Friday, February 03, 2012
Author: Brian Jacques
Series: Redwall #5 (but Redwall can be read in any order)
Genre: YA, MG, fantasy
Publisher: Firebird, 1992
Source: Husband's high school bedroom
Read for: Redwall Nostalgia Challenge
In this book, there are many Things going on, and they all randomly come together at the end. So first of all, Ferahgo is an evil vermin that loves to kill and plunder and pillage. Then we have Mara, who lives on the mighty badger mountain Salamandastron, but desperately wants to escape, because her foster father, Urthstripe, stifles her. Then there is Samkim the squirrel, who with his trusty sidekick Arula wreaks havoc all over Redwall, but who has the makings of a mighty warrior within him. When murder and plague strike Redwall almost simultaneously, Samkim and Arula go off in search of the culprit, while an otter and a baby stowaway mouse search for a cure. Everything comes together at the end in an epic battle. And there is a lot of food described along the way.
These books were among my favorites in the last few years of middle school, so when I found out that Brian Jacques passed away last year, I wanted to revisit one of his books for nostalgia's sake. I have to say, it was a fun ride. Even though the books were a little juvenile for my tastes now, I was transported back to how epic they made me feel when I was ten years old and thirsting for adventure. It is amazing to me how the animals seem so real, from the wholesome, hard-working animals at the Abbey, to the fierce guerilla shrews led by Log-a-Log (always), to the hordes of vermin led by assorted nasty creatures with vengeance to wreak. There is still something powerful in the battle cries shouted by the various groups in Mossflower forest ("Redwaaaaaaaaall!" "Eulalia!" "Logalogalogalogalooog!"). Reading these books definitely sweeps me up in the heroic adventures.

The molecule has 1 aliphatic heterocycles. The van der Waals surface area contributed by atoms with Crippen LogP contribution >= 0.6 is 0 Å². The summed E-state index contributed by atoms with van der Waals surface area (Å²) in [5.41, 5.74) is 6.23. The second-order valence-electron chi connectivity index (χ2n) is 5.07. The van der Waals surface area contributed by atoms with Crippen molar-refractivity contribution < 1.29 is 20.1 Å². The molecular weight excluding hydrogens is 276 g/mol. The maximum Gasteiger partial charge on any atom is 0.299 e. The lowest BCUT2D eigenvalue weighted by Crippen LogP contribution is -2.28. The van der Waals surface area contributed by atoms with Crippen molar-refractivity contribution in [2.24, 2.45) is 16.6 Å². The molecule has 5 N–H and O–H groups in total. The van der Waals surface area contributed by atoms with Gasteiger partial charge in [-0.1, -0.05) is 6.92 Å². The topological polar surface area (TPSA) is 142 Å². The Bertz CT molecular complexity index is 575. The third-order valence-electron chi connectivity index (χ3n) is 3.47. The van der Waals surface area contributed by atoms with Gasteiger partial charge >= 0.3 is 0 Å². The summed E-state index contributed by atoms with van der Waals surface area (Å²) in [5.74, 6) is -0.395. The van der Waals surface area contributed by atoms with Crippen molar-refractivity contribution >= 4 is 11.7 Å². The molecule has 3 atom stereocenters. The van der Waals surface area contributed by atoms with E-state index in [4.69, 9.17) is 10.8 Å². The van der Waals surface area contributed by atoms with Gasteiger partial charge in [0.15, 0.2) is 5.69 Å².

Honestly, though, the food descriptions are the very best part of the Redwall books, even though the foods they describe don't actually exist. Daffodil cordial? Buttercup meadowcream? October ale? Yes, yes, yes. And get me some deeper 'n' ever beetroot 'n' turnip 'n' tater pie while you're at it. Those are some well-fed animals.
A few things bothered me in my older, wiser rereading of the book. First of all, the dialects. I don't remember being bothered by them as a child, but they definitely slowed down my reading this time around. I would have happily done without them. Secondly, it bothered me that all vermin were bad, and all non-vermin (for the most part) were good. It seemed like this was a sort of racist attitude -- that some animals were better than other animals. Rats, weasels, ferrets, lizards, frogs and foxes are evil; mice, shrews, badgers, hedgehogs, squirrels and moles are good. I don't know if that is the best message for the kids reading these books. I'm probably reading too much into it, but it definitely stayed in my mind throughout the novel.
Overall, however, this was a fun reread. I loved experiencing these characters again. While I don't know if I will reread any more of the books for my own pleasure, I definitely hope to revisit them with my children someday.